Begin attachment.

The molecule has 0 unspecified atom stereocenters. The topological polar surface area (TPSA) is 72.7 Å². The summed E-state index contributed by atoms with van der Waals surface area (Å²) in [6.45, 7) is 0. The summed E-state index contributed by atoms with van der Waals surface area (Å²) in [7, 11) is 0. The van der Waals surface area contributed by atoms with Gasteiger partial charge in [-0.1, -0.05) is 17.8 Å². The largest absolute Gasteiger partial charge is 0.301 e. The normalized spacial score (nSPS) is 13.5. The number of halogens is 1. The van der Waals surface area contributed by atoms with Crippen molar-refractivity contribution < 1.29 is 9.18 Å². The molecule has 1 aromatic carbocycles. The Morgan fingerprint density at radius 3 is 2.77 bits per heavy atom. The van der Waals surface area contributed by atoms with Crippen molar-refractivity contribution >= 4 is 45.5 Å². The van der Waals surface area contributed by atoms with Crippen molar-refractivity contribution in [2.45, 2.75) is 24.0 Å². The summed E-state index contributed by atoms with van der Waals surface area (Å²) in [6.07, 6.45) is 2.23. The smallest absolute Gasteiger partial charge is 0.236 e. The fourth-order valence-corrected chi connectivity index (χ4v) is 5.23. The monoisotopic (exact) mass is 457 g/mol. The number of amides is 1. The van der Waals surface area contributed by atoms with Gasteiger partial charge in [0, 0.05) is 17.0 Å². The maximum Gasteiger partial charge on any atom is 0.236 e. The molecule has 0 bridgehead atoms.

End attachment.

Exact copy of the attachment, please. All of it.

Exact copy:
The molecule has 0 unspecified atom stereocenters. The topological polar surface area (TPSA) is 72.7 Å². The summed E-state index contributed by atoms with van der Waals surface area (Å²) in [6.45, 7) is 0. The summed E-state index contributed by atoms with van der Waals surface area (Å²) in [7, 11) is 0. The van der Waals surface area contributed by atoms with Gasteiger partial charge in [-0.1, -0.05) is 17.8 Å². The largest absolute Gasteiger partial charge is 0.301 e. The normalized spacial score (nSPS) is 13.5. The number of halogens is 1. The van der Waals surface area contributed by atoms with Crippen molar-refractivity contribution < 1.29 is 9.18 Å². The molecule has 1 aromatic carbocycles. The Morgan fingerprint density at radius 3 is 2.77 bits per heavy atom. The van der Waals surface area contributed by atoms with Crippen molar-refractivity contribution >= 4 is 45.5 Å². The van der Waals surface area contributed by atoms with Crippen molar-refractivity contribution in [2.45, 2.75) is 24.0 Å². The summed E-state index contributed by atoms with van der Waals surface area (Å²) in [6.07, 6.45) is 2.23. The smallest absolute Gasteiger partial charge is 0.236 e. The fourth-order valence-corrected chi connectivity index (χ4v) is 5.23. The monoisotopic (exact) mass is 457 g/mol. The number of amides is 1. The van der Waals surface area contributed by atoms with Gasteiger partial charge in [0, 0.05) is 17.0 Å². The maximum Gasteiger partial charge on any atom is 0.236 e. The molecule has 0 bridgehead atoms.